Samuel Shem, MD, PhD
Clinical Professor, Department of Medicine
Clinical Professor, Department of Psychiatry
MD from Harvard Medical School
PhD. from University of Oxford
Samuel Shem, Professor of Medicine in Medical Humanities at NYU Medical School, is a novelist, playwright, and activist. His first novel The House of God was called by The Lancet as “one of the two most important American medical novels of the 20th century,” and was chosen by Publishers Weekly as #2 on its list of “The 10 Best Satires of All Time” (#1 Don Quixote, #3 Catch-22). His novel on psychiatric training, Mount Misery, was called “another classic—biting, humorous, superb.”
The Spirit of the Place won two American "Best Literary Novel of the Year” Awards, and At The Heart of the Universe was described by Abraham Verghese as “Poignant and tender, a novel about love, parenting, and the nature of home—a lovely transformative story.” Shem and Janet Surrey’s award-winning play Bill W. and Dr. Bob, about the founding of Alcoholics Anonymous, ran Off Broadway for a year. Graduating from Harvard and Harvard Medical School, Shem was a Rhodes Scholar with a DPhil in Physiology at Oxford, on the Harvard Medical faculty for decades. Honored as a Visiting Artist/Scholar at The American Academy in Rome, he is an in-demand speaker around the world, and has given over sixty commencement speeches on “How to Stay Human in Medicine.”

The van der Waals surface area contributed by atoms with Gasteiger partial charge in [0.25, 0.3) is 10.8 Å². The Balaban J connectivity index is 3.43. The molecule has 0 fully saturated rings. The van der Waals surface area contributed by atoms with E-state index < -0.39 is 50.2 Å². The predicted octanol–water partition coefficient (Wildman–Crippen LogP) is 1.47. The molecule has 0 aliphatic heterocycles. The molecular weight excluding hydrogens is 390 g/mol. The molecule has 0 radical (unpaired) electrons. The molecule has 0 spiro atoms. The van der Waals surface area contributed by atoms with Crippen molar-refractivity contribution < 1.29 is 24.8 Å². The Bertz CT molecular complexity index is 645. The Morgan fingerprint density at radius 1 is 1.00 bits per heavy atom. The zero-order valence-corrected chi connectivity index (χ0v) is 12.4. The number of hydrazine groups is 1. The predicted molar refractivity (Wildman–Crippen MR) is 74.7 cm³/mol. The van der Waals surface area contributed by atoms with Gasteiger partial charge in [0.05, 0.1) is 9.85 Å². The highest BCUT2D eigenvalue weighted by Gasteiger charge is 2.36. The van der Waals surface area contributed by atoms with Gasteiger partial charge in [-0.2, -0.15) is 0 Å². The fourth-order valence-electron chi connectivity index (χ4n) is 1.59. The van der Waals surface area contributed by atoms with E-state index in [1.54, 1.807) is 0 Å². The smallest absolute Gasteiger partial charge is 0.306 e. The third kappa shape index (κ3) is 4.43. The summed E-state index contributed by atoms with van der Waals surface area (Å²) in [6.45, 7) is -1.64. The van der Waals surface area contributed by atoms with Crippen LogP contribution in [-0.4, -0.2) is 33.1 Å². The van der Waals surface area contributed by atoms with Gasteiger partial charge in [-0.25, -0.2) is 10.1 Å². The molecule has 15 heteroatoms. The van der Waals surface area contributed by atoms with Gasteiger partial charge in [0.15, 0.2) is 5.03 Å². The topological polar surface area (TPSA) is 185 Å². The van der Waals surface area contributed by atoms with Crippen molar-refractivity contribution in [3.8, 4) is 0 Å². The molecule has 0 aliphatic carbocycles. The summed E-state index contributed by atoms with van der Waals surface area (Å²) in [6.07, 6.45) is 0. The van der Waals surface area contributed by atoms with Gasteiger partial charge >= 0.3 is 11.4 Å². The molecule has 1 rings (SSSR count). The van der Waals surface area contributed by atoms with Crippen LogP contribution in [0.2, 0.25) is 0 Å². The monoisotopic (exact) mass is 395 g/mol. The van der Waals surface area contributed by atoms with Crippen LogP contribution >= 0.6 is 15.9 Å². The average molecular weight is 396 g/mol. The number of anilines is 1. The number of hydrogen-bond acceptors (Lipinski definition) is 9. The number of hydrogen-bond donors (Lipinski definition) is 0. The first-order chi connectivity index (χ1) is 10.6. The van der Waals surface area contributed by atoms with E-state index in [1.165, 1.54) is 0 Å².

We are incredibly grateful and extremely thrilled to have Dr. Samuel Shem as a new member of BestDocz.
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“Any doctor I know read House of God and was transformed by it. It was an honest, raw and unapologetic journey into the world of a hospital internship. It was like being let in on the secret handshake and all the rituals that accompany it. Best of all, the narrator and author deftly pulled on all our emotions, including humor and anxiety, to spin out a universal human drama that has stuck with me decades later. With Man’s 4th Best hospital, Dr Sam Shem has done it again. This time all of us–doctors and patients alike–are along for the ride into the entire universe of medicine, which is at once both wonderful and ludicrous. The story of doctors, overwhelmed by long noxious hours in front of billing computers called Electronic Health Records, trying to treat patients humanely even as the hospital is more interested in treating the bottom line, feels so timely and relevant. You will get a little pissed off, double over in laughter and even cry a little. If you read one medical drama, make it this one.”
Sanjay Gupta, M.D.
Associate Professor of Neurosurgery, The Emory Clinic
Chief Medical Correspondent, CNN